Painkiller addiction is a life altering experience that can lead to deadly consequences. Opioid painkillers are a type of common prescription medications used to treat a wide variety of pain-related medical problems. Unfortunately, the risk for painkiller dependence and addiction is very high. Many painkiller addicts start out by using their prescribed medication in a safe and legitimate manner. Users feel a sense of pleasant euphoria and calm that becomes something they crave. Tolerance for these medications builds rapidly, so users end up taking higher doses to feel any effects. The powerful feel-good effects produced by these pills combined with increased tolerance is what leads to a dangerous addiction.
Statistics About Painkiller Abuse and Addiction
There is a lot of misinformation and confusion about painkiller addiction and treatment. To understand the addiction and ways to overcome it, it is best to know the truth about painkillers, their effects, and the recovery process.
- Hydrocodone based medications are the most widely prescribed medications in the United States. Common painkillers that include hydrocodone include Vicodin and Lortab. Easy access and liberal prescriptions increase the potential for abuse.
- Physical dependence on opioid painkillers can develop in as little as 14 days.
- There is a misconception that painkillers are safer than street drugs, but this is not true. Painkillers have caused more deaths than both heroin and cocaine combined.
Painkiller Addiction and Subsequent Withdrawal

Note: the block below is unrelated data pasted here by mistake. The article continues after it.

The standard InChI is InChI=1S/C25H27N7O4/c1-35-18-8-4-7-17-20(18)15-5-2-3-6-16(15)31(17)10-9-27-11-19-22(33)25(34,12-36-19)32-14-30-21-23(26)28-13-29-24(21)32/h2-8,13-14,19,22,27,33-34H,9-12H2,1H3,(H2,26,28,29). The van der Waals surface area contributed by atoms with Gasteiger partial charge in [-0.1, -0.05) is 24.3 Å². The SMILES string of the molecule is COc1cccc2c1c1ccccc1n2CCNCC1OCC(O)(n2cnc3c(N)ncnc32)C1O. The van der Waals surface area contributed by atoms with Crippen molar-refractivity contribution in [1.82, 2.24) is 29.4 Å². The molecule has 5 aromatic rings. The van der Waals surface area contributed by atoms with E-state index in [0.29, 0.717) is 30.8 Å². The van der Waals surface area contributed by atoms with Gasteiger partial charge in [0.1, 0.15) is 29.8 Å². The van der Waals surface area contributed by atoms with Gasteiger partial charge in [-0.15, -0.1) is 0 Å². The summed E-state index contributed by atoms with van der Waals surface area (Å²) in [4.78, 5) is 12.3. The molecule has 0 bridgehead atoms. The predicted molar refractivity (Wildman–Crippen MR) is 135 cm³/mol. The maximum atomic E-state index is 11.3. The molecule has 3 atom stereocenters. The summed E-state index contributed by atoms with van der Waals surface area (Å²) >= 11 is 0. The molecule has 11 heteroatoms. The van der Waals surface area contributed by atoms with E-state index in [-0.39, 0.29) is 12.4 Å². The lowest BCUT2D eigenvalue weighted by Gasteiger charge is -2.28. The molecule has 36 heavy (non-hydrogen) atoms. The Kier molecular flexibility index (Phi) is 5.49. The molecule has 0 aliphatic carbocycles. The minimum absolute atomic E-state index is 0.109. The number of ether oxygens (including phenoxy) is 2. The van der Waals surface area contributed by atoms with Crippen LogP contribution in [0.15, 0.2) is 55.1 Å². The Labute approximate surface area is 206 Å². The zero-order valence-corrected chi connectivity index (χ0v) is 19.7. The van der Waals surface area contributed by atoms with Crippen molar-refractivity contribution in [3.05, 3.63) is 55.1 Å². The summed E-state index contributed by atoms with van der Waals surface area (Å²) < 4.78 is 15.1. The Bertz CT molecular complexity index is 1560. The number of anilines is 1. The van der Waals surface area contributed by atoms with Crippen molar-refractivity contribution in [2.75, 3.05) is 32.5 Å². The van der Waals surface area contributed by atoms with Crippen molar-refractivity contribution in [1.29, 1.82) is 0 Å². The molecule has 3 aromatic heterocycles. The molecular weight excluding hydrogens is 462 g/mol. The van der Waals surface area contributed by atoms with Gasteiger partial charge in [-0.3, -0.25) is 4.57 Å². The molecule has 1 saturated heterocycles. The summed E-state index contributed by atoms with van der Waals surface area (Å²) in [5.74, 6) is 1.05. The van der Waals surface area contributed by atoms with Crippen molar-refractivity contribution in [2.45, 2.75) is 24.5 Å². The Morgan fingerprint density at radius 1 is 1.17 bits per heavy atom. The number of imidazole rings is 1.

Many people have difficulties overcoming painkiller addiction due to physical dependence and withdrawal. Physical effects of withdrawal include nausea, vomiting, muscle pain, fatigue, digestive issues, cramping and headaches. The mental effects of withdrawal are equally negative and include anxiety, depression, confusion and irritability. These symptoms can be incredibly difficult to handle alone. Self-treatment and self-detox can be medically dangerous, too. This makes it unlikely for users to successfully recover with proper assistance.
Seeking Inpatient Treatment
Inpatient treatment for painkiller addiction is a proven way to successfully detox and begin the recovery process. Inpatient centers allow users to detox in a safe environment under proper supervision. After the detox process has ended, recovering addicts are guided through the recovery process. Individual assistance and group support are common parts of inpatient treatment. An addict is much more likely to recover when choosing this method of help. Inpatient treatment allows many people to successfully become sober in a healthy, secure and productive environment.